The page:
Where did Japan go wrong?

We can begin with the economy. China today resembles the Japan of four decades ago. Surging demand for essentials combined with ample supply of investment funds and labor plus good technologies and infrastructure create a powerful economic mix. High growth rates are inevitable.

But in the case of Japan, when those basic demands were filled we did not see the emergence of the insatiable lifestyle demands that have helped fuel continued progress in the advanced Western economies. Instead, Japan had to rely on self-defeating export surpluses, asset booms and excessive competitive investments.

Sensibly it also began to rely on official spending. But the spending was financed by borrowing rather than by taxes, leaving the way open for demagogues like Koizumi, second-rate economists like his adviser Heizo Takenaka, and conservative business troglodytes to insist that all deficit spending is evil, that the supply-side economic policies of the United States and Britain in the 1980s were the answer.

But advocating supply-side policies in an economy starved of demand are like prescribing diet pills for an anorexic.

Meanwhile, China simply sticks to sensible demand-side economics -- cut official spending in booms and increase it in slumps. It does very well as a result.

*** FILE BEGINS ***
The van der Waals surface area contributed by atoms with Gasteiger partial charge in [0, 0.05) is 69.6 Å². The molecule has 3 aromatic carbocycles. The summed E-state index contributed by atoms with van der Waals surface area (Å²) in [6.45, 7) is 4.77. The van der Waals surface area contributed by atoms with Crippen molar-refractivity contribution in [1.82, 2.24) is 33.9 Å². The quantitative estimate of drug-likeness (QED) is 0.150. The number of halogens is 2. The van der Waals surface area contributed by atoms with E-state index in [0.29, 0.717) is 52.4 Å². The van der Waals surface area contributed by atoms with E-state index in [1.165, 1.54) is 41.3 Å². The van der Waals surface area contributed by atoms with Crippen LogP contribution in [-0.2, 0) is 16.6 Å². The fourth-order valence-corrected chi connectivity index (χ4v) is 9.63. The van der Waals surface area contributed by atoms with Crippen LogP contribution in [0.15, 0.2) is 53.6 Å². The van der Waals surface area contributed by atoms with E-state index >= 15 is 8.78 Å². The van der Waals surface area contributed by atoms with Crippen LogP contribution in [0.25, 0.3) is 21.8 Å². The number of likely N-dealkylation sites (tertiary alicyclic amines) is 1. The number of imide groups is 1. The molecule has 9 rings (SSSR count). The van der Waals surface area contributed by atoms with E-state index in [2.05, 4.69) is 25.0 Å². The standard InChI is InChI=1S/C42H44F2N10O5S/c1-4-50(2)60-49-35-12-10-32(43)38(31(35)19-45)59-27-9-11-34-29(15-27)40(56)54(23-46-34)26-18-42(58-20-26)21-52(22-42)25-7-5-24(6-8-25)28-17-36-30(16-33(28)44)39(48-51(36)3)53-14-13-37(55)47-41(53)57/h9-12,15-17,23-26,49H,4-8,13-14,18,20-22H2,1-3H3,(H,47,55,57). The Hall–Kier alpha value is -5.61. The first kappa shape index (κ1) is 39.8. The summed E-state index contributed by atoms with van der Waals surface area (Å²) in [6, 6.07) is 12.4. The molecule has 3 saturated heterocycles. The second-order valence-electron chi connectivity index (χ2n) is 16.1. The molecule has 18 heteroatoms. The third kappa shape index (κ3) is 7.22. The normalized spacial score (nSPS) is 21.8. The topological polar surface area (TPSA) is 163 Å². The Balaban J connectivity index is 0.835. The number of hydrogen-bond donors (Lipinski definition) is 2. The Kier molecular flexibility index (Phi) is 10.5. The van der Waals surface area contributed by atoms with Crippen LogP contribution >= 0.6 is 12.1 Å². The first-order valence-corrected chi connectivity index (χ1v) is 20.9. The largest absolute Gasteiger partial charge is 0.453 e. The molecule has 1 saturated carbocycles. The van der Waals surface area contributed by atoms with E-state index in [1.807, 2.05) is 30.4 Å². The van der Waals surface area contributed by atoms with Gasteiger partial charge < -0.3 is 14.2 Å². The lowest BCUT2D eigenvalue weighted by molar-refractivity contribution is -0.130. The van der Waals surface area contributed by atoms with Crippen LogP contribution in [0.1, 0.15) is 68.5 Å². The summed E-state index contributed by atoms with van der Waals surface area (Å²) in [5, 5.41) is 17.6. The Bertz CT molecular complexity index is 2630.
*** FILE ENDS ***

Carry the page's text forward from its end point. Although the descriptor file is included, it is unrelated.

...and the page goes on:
Helping sustain Koizumi's destructive economic policies is support from Western media determined to see him as a brave reformer fighting old guard reactionaries. Part of the mild economic recovery Koizumi boasts of is fueled by short-term stock market gains by Western speculators taken in by that media image.

Another part of the recovery is fueled by expanded exports into China's allegedly fake economy. That owes very little to Koizumi economics.

Meanwhile, the hapless Takenaka clings dogmatically to his discredited supply-side policies, sustained by the very strong support and advice he gets from rightwing U.S. colleagues anxious to see Japan recover and act as a counterweight to China in Asia. Ironically, it is just this advice that guarantees Japan's continuing decline vis-a-vis China.

Some politicians and business leaders in Japan realize the insanity of current policies. But they are helpless against the tide of media and public opinion mesmerized by meaningless Koizumi-Takenaka "structural reform" slogans and an ersatz Koizumi charisma.

The case is similar in the realm of foreign policy. Repeated talk of the threat of "terror" has allowed Japan's hawks and hardliners to take control, in much the same way as constant warnings about the Comintern and international communism in the prewar years helped mesmerize the public into militarism.

Corporatist, mood-driven societies such as Japan, prewar Germany and, to some extent, the present U.S. are vulnerable to crackpot policies and theories in times of crisis. More principled societies such as China and Iran can suffer badly from crackpot ideologies. But once they get over that, as China most certainly has, they become more stable and balanced.

Gregory Clark, a former Australian diplomat, is honorary president of Tama University. A translation of this article will appear on www.gregoryclark.net.